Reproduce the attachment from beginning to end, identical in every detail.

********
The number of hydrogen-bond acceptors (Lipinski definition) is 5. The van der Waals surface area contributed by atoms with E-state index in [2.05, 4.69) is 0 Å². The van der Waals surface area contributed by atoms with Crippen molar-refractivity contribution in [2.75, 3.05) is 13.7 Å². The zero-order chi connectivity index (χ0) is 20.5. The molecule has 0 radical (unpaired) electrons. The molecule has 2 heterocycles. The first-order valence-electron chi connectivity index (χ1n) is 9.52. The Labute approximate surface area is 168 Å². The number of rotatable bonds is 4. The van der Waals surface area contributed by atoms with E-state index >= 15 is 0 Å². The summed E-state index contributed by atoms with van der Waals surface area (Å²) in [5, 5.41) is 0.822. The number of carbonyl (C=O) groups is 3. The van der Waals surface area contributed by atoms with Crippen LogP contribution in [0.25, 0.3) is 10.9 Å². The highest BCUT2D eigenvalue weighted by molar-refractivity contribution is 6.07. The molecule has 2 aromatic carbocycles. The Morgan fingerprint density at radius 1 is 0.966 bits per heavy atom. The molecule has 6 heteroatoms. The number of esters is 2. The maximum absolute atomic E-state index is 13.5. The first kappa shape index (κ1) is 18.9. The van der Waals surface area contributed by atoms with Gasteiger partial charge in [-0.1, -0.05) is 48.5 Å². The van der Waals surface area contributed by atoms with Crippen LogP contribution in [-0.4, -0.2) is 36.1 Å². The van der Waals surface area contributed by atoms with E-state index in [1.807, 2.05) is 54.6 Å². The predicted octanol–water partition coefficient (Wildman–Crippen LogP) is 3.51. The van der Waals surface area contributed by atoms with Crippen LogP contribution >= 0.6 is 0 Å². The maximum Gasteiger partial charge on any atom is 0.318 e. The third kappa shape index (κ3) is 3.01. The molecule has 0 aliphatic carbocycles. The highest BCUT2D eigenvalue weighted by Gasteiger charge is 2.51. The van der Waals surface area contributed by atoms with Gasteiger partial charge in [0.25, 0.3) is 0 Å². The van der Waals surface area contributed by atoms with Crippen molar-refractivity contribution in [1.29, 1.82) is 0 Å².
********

The number of hydrogen-bond acceptors (Lipinski definition) is 5. The van der Waals surface area contributed by atoms with E-state index in [2.05, 4.69) is 0 Å². The van der Waals surface area contributed by atoms with Crippen molar-refractivity contribution in [2.75, 3.05) is 13.7 Å². The zero-order chi connectivity index (χ0) is 20.5. The molecule has 0 radical (unpaired) electrons. The molecule has 2 heterocycles. The first-order valence-electron chi connectivity index (χ1n) is 9.52. The Labute approximate surface area is 168 Å². The number of rotatable bonds is 4. The van der Waals surface area contributed by atoms with E-state index >= 15 is 0 Å². The summed E-state index contributed by atoms with van der Waals surface area (Å²) in [5, 5.41) is 0.822. The number of carbonyl (C=O) groups is 3. The van der Waals surface area contributed by atoms with Crippen LogP contribution in [0.25, 0.3) is 10.9 Å². The highest BCUT2D eigenvalue weighted by molar-refractivity contribution is 6.07. The molecule has 2 aromatic carbocycles. The Morgan fingerprint density at radius 1 is 0.966 bits per heavy atom. The molecule has 6 heteroatoms. The number of esters is 2. The maximum absolute atomic E-state index is 13.5. The first kappa shape index (κ1) is 18.9. The van der Waals surface area contributed by atoms with Gasteiger partial charge in [-0.1, -0.05) is 48.5 Å². The van der Waals surface area contributed by atoms with Crippen LogP contribution in [-0.4, -0.2) is 36.1 Å². The van der Waals surface area contributed by atoms with E-state index in [1.807, 2.05) is 54.6 Å². The predicted octanol–water partition coefficient (Wildman–Crippen LogP) is 3.51. The van der Waals surface area contributed by atoms with Crippen LogP contribution >= 0.6 is 0 Å². The maximum Gasteiger partial charge on any atom is 0.318 e. The third kappa shape index (κ3) is 3.01. The molecule has 0 aliphatic carbocycles. The highest BCUT2D eigenvalue weighted by Gasteiger charge is 2.51. The van der Waals surface area contributed by atoms with Gasteiger partial charge in [0.25, 0.3) is 0 Å². The van der Waals surface area contributed by atoms with Crippen molar-refractivity contribution in [1.29, 1.82) is 0 Å².